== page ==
scanty subsistence by foraging. Rafts were constructed for the purpose of crossing; but the sinking of the first that was freighted, and the drowning of eighty men of the Seventy-fourth Pennsylvania, caused the design of crossing upon rafts to be abandoned. The command then moved down to Snicker's Ferry, where it passed over in safety, and proceeding via Berryville, went into camp at Wood's Mills, in the neighborhood of Winchester, where it rested for a few days, and the regiment received two months' pay. Advancing through Winchester, it crossed the mountains, and halted for two days at Romney, where the men received new clothing. Resuming the march, the division passed through Petersburg and joined Fremont's army at Franklin. With the exception of fresh beef, provisions were scarce, and salt was not to be had. But one and a half days' rations of bread were issued in ten days.

While in camp at Franklin intelligence was received of the defeat of Banks, and of his retreat down the valley pursued by Stonewall Jackson. Fremont was ordered to hasten forward and endeavor to cut off the latter's retreat. For a week the army moved without cessation, passing through Petersburg, Moorefield and Wardensville, several times fording deep and rapid streams, endeavoring by forced marches to gain the valley in advance of the enemy. Failing in this, his rear guard was encountered at Strasburg, and the race up the valley, through Edenburg, New Market, Woodstock, Mount Jackson and Harrisonburg, was an exciting one. At Mount Jackson the enemy had destroyed the bridge over the Shenandoah as he retreated, and the pursuit was delayed till

Twenty-seventh Regiment was ordered to cross the river. Passing fifteen men at a time, they were, on landing, deployed as skirmishers and moved forward, the enemy's cavalry retiring nearly a mile and taking position on a hill. At noon on the following day the bridge was completed, and a part of the New York mounted rifles crossed; but they were scarcely over when the bridge suddenly parted, severing the detachment from the rest of the army, Companies A and B, of the Twenty-seventh, sent out as skirmishers, having already met and engaged the enemy. The continual rain which prevailed caused a freshet, and, to increase the volume of water, the enemy had cut a dam above. Soon the entire country around was flooded, cutting off the skirmishers, who had to be brought in by the cavalry. Fortunately the ground occupied by the regiment was high; still the men were obliged to stand during the night in water several inches in depth. At noon next day the bridge was repaired and the army moved forward. At Harrisonburg, Bayard's Cavalry and the Bucktails from McDowell's command, had a severe skirmish with the enemy, in which the rebel General Ashby was killed.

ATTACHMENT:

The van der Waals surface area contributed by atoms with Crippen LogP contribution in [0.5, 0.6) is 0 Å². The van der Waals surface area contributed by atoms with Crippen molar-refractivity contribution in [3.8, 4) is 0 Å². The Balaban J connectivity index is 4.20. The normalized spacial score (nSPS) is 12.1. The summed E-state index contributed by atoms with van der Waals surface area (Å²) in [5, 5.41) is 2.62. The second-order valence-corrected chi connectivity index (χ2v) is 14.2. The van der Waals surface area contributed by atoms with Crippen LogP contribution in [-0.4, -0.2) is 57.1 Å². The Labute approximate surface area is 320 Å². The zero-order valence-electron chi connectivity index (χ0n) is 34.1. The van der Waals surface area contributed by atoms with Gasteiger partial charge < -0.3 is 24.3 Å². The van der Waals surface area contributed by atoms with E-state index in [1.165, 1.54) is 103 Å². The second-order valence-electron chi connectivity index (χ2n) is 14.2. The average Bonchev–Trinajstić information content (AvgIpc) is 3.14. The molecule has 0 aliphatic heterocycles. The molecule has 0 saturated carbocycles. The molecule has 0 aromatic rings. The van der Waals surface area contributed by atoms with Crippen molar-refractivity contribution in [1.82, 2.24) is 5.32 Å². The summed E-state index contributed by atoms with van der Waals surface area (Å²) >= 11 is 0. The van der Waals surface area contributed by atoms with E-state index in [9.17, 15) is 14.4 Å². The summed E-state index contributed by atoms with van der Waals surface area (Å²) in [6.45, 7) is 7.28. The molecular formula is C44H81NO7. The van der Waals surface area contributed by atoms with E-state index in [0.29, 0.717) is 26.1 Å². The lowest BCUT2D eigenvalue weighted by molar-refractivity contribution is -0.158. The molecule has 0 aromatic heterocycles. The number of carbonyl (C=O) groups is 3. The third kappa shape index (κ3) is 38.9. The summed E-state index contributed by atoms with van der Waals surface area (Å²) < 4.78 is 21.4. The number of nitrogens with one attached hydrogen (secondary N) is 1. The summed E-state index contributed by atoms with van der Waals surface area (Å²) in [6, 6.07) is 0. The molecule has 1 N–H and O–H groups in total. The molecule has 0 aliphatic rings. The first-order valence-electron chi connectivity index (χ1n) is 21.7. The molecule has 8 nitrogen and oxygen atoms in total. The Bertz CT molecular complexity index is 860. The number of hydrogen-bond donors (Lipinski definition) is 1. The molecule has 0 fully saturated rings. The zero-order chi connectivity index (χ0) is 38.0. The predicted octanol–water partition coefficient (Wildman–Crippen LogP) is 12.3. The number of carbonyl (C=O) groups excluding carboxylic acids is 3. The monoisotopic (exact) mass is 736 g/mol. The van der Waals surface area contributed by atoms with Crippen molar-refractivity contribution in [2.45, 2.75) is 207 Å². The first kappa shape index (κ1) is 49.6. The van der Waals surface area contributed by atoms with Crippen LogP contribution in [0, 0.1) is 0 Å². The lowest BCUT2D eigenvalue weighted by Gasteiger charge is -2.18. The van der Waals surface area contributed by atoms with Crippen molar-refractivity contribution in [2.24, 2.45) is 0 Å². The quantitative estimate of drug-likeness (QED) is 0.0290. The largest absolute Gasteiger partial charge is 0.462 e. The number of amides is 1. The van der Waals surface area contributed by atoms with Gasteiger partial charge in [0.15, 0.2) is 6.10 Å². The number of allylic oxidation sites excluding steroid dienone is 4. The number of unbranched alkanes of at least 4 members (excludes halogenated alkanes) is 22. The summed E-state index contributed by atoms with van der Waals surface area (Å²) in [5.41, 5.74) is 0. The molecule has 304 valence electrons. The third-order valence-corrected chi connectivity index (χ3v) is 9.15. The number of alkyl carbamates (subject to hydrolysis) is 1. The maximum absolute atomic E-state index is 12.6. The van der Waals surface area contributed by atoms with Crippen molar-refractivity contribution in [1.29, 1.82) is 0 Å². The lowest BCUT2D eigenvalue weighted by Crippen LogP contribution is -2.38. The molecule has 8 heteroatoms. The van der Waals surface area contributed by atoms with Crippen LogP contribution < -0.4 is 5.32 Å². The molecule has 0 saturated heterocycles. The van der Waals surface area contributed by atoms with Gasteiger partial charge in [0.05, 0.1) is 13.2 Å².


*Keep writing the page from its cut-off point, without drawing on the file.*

On Sunday, June 8th, Jackson took up a position at Cross Keys, five miles beyond Harrisonburg, and prepared to give battle to Fremont. Forming his line with the division of Schenck on the right, Milroy in the centre, and Blenker on the left, Fremont advanced to the attack. The Twenty-seventh Regiment held the right of General Stahel's Brigade.

« ElőzőTovább »